Media says no to violence against women
“Reporting Domestic Violence” was the topic of a three-day workshop funded by the Australian government’s Pacific Media Assistance Scheme (P.A.C.M.A.S).
The training was facilitated by Tuiloma Sina Retzlaff with a number of guest speakers including Justice Tafaoimalo Leilani-Tuala.
It was officially closed by Australia’s High Commissioner, Sue Langford.
“Media has the power to shine a light on the issue,” Tuiloma said.
“When telling stories, we must be conscious of areas that may further endanger lives, re-victimise, pass judgement or reaffirm stigmas and negative societal attitudes that exist.”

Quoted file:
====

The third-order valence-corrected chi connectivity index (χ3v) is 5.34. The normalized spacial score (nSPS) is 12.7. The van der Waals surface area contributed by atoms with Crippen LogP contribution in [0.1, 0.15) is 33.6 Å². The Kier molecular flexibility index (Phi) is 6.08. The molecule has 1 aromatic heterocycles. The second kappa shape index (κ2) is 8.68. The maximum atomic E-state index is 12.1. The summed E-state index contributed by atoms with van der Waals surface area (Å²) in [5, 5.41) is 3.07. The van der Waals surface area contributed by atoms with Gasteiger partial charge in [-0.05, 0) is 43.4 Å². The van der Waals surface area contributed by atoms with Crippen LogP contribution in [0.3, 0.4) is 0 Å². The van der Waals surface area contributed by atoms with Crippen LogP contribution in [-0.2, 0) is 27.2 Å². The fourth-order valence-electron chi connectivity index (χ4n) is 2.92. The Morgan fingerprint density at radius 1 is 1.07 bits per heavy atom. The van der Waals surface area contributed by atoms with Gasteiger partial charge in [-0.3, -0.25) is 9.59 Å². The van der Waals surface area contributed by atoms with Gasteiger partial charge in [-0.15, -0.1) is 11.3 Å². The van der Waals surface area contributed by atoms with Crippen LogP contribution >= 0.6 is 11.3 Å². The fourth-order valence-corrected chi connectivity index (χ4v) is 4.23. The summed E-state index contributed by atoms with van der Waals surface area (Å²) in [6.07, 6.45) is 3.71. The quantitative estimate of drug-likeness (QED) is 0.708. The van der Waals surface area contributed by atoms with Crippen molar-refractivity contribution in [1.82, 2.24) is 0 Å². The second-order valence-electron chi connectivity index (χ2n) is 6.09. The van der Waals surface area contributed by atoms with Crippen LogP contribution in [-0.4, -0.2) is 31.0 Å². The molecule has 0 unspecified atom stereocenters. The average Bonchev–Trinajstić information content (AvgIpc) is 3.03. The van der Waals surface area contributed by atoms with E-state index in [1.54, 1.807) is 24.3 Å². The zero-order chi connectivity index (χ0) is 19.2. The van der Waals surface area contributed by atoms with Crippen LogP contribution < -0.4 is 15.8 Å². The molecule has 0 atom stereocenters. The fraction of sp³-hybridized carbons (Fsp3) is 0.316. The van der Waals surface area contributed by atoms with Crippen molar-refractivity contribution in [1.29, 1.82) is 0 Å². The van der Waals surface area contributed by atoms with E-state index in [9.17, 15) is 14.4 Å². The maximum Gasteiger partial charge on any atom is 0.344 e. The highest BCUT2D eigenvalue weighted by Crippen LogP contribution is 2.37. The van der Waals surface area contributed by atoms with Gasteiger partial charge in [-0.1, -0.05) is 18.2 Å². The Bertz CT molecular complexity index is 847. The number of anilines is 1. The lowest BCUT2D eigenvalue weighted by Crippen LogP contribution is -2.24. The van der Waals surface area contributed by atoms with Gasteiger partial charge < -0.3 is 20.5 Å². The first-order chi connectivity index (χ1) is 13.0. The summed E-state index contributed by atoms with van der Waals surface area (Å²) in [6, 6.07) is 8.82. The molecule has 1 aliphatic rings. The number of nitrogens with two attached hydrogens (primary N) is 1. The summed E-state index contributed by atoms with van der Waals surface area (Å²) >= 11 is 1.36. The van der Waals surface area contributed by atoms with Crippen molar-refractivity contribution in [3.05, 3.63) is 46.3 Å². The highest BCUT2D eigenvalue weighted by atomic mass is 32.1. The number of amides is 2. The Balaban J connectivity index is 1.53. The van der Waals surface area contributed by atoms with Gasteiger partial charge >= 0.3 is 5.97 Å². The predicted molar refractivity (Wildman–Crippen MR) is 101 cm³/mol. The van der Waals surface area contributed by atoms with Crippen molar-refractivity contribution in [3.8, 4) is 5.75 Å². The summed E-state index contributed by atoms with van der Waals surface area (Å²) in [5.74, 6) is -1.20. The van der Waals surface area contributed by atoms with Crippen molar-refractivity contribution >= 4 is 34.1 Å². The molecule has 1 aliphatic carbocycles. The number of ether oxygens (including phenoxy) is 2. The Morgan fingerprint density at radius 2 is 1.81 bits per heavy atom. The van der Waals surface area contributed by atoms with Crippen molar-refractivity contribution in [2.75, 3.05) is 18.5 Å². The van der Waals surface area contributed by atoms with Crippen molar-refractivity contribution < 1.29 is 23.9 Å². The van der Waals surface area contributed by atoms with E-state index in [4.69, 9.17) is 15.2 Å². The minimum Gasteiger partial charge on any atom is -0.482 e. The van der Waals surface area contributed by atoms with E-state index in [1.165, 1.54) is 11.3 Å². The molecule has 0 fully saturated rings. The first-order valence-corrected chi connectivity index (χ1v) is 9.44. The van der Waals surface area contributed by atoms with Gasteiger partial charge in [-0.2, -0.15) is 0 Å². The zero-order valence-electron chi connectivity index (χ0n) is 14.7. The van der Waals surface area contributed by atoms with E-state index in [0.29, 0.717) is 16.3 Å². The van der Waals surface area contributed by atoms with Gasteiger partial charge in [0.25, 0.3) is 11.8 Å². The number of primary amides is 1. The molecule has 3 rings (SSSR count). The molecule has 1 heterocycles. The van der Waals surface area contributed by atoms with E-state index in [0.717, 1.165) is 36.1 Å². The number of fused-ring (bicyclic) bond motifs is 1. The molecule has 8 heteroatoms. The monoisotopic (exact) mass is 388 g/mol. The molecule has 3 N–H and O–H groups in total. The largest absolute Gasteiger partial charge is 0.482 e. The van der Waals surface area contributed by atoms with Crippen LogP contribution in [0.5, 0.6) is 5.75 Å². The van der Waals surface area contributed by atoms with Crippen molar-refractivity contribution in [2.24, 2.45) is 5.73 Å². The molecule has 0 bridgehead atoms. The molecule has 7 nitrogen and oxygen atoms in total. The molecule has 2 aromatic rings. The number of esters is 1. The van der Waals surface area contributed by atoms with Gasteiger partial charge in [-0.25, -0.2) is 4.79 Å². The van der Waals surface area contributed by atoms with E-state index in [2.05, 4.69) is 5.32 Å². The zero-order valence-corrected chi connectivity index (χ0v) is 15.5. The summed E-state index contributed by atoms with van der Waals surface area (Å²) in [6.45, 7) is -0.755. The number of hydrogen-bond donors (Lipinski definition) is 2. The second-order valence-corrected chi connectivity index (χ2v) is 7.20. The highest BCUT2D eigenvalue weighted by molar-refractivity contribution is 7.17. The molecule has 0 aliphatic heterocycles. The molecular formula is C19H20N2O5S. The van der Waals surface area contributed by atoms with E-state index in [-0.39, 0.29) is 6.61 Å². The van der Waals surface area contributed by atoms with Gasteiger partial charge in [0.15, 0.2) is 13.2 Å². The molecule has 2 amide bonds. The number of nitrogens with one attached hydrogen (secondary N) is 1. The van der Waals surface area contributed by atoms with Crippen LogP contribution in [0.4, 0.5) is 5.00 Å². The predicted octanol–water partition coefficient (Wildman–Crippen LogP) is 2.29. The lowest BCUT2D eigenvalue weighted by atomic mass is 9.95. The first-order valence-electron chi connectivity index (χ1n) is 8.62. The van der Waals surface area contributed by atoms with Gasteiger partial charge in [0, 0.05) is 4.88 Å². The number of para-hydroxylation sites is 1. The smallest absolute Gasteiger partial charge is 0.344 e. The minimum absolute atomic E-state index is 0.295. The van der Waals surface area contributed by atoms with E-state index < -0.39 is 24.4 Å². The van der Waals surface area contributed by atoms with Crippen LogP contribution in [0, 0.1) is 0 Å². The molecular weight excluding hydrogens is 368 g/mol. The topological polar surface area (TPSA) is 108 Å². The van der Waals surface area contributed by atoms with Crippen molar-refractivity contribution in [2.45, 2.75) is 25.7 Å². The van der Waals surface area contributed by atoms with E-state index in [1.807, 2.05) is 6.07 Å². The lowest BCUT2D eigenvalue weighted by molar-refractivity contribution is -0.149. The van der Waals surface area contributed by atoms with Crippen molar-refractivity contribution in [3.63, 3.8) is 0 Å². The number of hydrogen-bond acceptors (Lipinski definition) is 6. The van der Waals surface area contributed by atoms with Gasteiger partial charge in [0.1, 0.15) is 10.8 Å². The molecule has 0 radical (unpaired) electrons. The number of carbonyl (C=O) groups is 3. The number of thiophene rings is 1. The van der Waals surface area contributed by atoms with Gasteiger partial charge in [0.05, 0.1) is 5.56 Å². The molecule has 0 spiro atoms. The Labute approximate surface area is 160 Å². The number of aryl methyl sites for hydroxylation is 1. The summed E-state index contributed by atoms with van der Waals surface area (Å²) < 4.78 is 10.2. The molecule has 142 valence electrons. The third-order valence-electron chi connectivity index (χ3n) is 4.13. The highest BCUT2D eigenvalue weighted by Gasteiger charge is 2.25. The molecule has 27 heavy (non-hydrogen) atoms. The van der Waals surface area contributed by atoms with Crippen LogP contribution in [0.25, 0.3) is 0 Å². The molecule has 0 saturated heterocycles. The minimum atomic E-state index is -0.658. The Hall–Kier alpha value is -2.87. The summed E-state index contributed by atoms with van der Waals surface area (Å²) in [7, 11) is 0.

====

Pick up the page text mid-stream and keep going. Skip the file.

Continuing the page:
Held at the Tanoa Tusitala Hotel, the workshop was delivered through a combination of classroom-based learning supported by mentoring for media practitioners.
The workshop featured intensive discussions, practical skills sessions and presentations.
The discussion also touched on ethic-based reporting and principles such as privacy, respect, and integrity.
“PACMAS remains committed to strengthening the capacity of journalists to report on and mediate discussions about key issues affecting women.”
“Gender based violence with respect to the right to education is a consistent threat in public spaces, schools, and homes and is a detriment to the universal human right to education.”
“Effectively eliminating violence against women entails significant social change and communication and advocacy forms an important part of the solution.”
“The media can play a critical role in transforming people’s attitudes and behaviour by relaying information, highlighting key issues, listening to and sharing the people’s voice.”